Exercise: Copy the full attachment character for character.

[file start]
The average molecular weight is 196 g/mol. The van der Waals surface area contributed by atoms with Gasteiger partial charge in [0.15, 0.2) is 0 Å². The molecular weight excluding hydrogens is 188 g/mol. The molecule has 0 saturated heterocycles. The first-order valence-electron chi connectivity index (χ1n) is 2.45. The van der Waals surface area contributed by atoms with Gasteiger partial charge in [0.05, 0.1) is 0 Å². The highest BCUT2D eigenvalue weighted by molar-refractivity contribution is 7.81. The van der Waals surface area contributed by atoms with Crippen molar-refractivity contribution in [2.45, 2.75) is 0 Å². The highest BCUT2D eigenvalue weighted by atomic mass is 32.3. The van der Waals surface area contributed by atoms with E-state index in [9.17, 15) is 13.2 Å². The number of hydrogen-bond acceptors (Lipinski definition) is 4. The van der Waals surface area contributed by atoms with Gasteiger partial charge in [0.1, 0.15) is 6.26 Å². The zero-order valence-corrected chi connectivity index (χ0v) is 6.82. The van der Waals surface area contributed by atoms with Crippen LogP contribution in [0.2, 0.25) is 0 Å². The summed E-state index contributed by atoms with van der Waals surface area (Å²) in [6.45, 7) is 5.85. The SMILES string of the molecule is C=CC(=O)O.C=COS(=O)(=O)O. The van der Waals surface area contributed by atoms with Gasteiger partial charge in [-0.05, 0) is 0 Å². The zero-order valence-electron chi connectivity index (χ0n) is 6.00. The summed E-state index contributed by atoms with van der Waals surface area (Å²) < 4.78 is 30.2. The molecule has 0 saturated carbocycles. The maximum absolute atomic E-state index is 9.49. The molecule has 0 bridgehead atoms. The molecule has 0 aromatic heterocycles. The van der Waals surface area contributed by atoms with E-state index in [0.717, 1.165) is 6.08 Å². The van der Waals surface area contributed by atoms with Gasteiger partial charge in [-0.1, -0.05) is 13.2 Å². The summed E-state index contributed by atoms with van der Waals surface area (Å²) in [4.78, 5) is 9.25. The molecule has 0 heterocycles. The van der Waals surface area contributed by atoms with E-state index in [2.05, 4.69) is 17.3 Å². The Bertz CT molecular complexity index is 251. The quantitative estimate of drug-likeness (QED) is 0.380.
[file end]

The average molecular weight is 196 g/mol. The van der Waals surface area contributed by atoms with Gasteiger partial charge in [0.15, 0.2) is 0 Å². The molecular weight excluding hydrogens is 188 g/mol. The molecule has 0 saturated heterocycles. The first-order valence-electron chi connectivity index (χ1n) is 2.45. The van der Waals surface area contributed by atoms with Gasteiger partial charge in [0.05, 0.1) is 0 Å². The highest BCUT2D eigenvalue weighted by molar-refractivity contribution is 7.81. The van der Waals surface area contributed by atoms with Crippen molar-refractivity contribution in [2.45, 2.75) is 0 Å². The highest BCUT2D eigenvalue weighted by atomic mass is 32.3. The van der Waals surface area contributed by atoms with E-state index in [9.17, 15) is 13.2 Å². The number of hydrogen-bond acceptors (Lipinski definition) is 4. The van der Waals surface area contributed by atoms with Gasteiger partial charge in [0.1, 0.15) is 6.26 Å². The zero-order valence-corrected chi connectivity index (χ0v) is 6.82. The van der Waals surface area contributed by atoms with Crippen LogP contribution in [0.2, 0.25) is 0 Å². The summed E-state index contributed by atoms with van der Waals surface area (Å²) in [6.45, 7) is 5.85. The SMILES string of the molecule is C=CC(=O)O.C=COS(=O)(=O)O. The van der Waals surface area contributed by atoms with Gasteiger partial charge in [-0.05, 0) is 0 Å². The zero-order valence-electron chi connectivity index (χ0n) is 6.00. The summed E-state index contributed by atoms with van der Waals surface area (Å²) < 4.78 is 30.2. The molecule has 0 saturated carbocycles. The maximum absolute atomic E-state index is 9.49. The molecule has 0 bridgehead atoms. The molecule has 0 aromatic heterocycles. The van der Waals surface area contributed by atoms with E-state index in [0.717, 1.165) is 6.08 Å². The van der Waals surface area contributed by atoms with Gasteiger partial charge in [-0.1, -0.05) is 13.2 Å². The summed E-state index contributed by atoms with van der Waals surface area (Å²) in [4.78, 5) is 9.25. The molecule has 0 heterocycles. The van der Waals surface area contributed by atoms with E-state index in [2.05, 4.69) is 17.3 Å². The Bertz CT molecular complexity index is 251. The quantitative estimate of drug-likeness (QED) is 0.380.